Blending families is HARD! Blending families usually leaves some in the family without a voice (most often it’s the children). Children want to share their “truth” about blended families.
A “blended family” is rarely, if ever, an attractive alternative for a child of divorce. To a child, a “blended family” means having to share their parent, their relatives (aunts, uncles, grandparents, etc.), their home, their stuff, and their holidays. They could possibly even be faced with moving, changing schools, leaving friends and family, and losing their sense of security. “Everything I knew has changed!”
When parents remarry, I “get” a step-parent, step-siblings, and step-grandparents. And as much as the adults want to think they aren’t showing favoritism between “yours”, “mine”, or “ours”, they usually are … it’s only natural. This often leads to disagreements between the parents (now new spouses) and that can lead to tension in the new blended family. Parents at times think they need to defend their own children and they can get defensive with their spouse which creates arguments and hurt feelings.
Then there are things to navigate such as visitation schedules, irregular routines, and differences in parenting and expectations. Are the rules the same for “his” children AND “her” children? Or, are there distinctions? Does the child go from being an only child to now having step-siblings and having to adjust to an entirely different environment?
It is not suggested that adults need to cater to the child; but instead, take the following considerations and be patient with your child.
Things Your Child Wish You Knew
• Just because I like ____________ (fill in the blank: tennis coach, soccer coach, teacher, best friend’s dad, etc.) does NOT mean I want you to date (or marry) him/her. I will also probably not be alright with him/her as my step-parent. It’s just “weird” and now it makes me feel awkward.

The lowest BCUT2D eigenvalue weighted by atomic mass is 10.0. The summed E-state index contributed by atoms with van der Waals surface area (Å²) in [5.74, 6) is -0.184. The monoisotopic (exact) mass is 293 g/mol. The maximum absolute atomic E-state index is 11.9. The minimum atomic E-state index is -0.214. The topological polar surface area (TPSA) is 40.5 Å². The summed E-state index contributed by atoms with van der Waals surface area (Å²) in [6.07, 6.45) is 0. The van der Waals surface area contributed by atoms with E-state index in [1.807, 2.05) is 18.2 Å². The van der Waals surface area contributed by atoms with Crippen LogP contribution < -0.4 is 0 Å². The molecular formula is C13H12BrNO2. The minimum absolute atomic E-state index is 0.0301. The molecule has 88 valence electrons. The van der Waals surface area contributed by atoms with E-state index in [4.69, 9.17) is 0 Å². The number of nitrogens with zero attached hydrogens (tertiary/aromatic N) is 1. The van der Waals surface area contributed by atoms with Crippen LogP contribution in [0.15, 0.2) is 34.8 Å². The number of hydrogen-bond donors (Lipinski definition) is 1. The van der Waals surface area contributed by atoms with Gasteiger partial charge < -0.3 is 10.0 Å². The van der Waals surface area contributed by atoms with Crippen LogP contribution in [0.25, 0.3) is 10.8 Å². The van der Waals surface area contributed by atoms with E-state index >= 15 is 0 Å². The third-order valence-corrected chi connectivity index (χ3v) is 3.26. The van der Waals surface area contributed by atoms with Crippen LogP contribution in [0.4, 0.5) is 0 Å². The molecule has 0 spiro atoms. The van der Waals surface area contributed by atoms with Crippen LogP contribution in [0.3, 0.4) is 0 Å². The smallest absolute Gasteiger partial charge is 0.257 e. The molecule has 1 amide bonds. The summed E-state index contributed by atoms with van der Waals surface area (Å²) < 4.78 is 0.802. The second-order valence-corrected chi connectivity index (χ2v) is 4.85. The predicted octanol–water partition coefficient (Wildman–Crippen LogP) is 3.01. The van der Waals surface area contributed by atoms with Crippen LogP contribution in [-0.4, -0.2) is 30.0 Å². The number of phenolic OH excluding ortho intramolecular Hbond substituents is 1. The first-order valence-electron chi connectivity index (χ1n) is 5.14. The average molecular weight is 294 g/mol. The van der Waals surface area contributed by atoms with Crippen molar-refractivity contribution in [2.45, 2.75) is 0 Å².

• Please, please give me time before you get into a new marriage. You may be “over” my other parent (and your marriage) and ready to move on, but it takes me a lot longer. When you get seriously involved with someone (married) within 2 years of the divorce, I feel like nobody cares about me.
• Blending a family usually means shuffling bedrooms to accommodate the new family. So now I HAVE to adjust to a new step-parent AND might have to share a bedroom with a step-brother or step-sister that I barely know.
• I feel that I lost my mom or dad. Now, their time is focused on their new spouse and if they have children, our parent is trying to make sure everyone feels included but that makes me feel much less important to you.
• I am told that both homes are “my” homes; but, the reality is I am just visiting at the non-custodial parent’s house and I really don’t have my own room or things. When I come back for the next visit, I often find that my stuff has been used, moved, broken, or is missing.
• I really don’t want to hurt your feelings … so I will probably not say how I really feel or what I really think. I don’t want you to think I am being manipulative. I just want my family back or at the very least, I want to know that you’ll be there … no matter what. That security is what has been shaken through the divorce and it takes time to rebuild.
• I want you to be happy … I really do! I want to be happy too! I don’t know how to do that so I need you to commit to rebuilding the security and stability I lost through the divorce.
• Please be patient with me. I may need additional quality time, reassurances, unconditional love, validation, and most importantly, YOU!